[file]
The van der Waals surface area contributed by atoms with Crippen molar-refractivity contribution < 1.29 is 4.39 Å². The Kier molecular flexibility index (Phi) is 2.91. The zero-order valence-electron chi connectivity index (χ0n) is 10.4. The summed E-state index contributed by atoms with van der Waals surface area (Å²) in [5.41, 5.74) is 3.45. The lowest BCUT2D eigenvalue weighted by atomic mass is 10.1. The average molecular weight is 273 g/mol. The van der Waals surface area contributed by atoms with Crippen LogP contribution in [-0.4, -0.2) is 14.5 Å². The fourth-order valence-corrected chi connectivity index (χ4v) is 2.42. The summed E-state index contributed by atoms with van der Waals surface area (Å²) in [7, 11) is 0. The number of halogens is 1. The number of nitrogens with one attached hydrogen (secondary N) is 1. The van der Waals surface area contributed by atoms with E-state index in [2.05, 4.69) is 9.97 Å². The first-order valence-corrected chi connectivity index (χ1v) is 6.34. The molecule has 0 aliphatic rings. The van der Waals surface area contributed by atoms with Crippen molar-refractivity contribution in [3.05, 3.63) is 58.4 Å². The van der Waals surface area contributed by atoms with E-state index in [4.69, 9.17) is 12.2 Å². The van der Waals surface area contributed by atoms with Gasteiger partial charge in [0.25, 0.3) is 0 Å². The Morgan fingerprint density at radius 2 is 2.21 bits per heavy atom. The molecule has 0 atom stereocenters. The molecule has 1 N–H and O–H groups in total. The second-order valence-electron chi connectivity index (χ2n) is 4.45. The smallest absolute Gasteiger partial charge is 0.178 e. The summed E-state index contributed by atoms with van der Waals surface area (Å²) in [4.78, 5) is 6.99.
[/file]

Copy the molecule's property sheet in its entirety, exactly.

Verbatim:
The van der Waals surface area contributed by atoms with Crippen molar-refractivity contribution < 1.29 is 4.39 Å². The Kier molecular flexibility index (Phi) is 2.91. The zero-order valence-electron chi connectivity index (χ0n) is 10.4. The summed E-state index contributed by atoms with van der Waals surface area (Å²) in [5.41, 5.74) is 3.45. The lowest BCUT2D eigenvalue weighted by atomic mass is 10.1. The average molecular weight is 273 g/mol. The van der Waals surface area contributed by atoms with Crippen LogP contribution in [-0.4, -0.2) is 14.5 Å². The fourth-order valence-corrected chi connectivity index (χ4v) is 2.42. The summed E-state index contributed by atoms with van der Waals surface area (Å²) in [7, 11) is 0. The number of halogens is 1. The number of nitrogens with one attached hydrogen (secondary N) is 1. The van der Waals surface area contributed by atoms with E-state index in [2.05, 4.69) is 9.97 Å². The first-order valence-corrected chi connectivity index (χ1v) is 6.34. The molecule has 0 aliphatic rings. The van der Waals surface area contributed by atoms with Crippen molar-refractivity contribution in [3.05, 3.63) is 58.4 Å². The van der Waals surface area contributed by atoms with E-state index in [4.69, 9.17) is 12.2 Å². The van der Waals surface area contributed by atoms with Gasteiger partial charge in [0.25, 0.3) is 0 Å². The Morgan fingerprint density at radius 2 is 2.21 bits per heavy atom. The molecule has 0 atom stereocenters. The molecule has 1 N–H and O–H groups in total. The second-order valence-electron chi connectivity index (χ2n) is 4.45. The smallest absolute Gasteiger partial charge is 0.178 e. The summed E-state index contributed by atoms with van der Waals surface area (Å²) in [4.78, 5) is 6.99.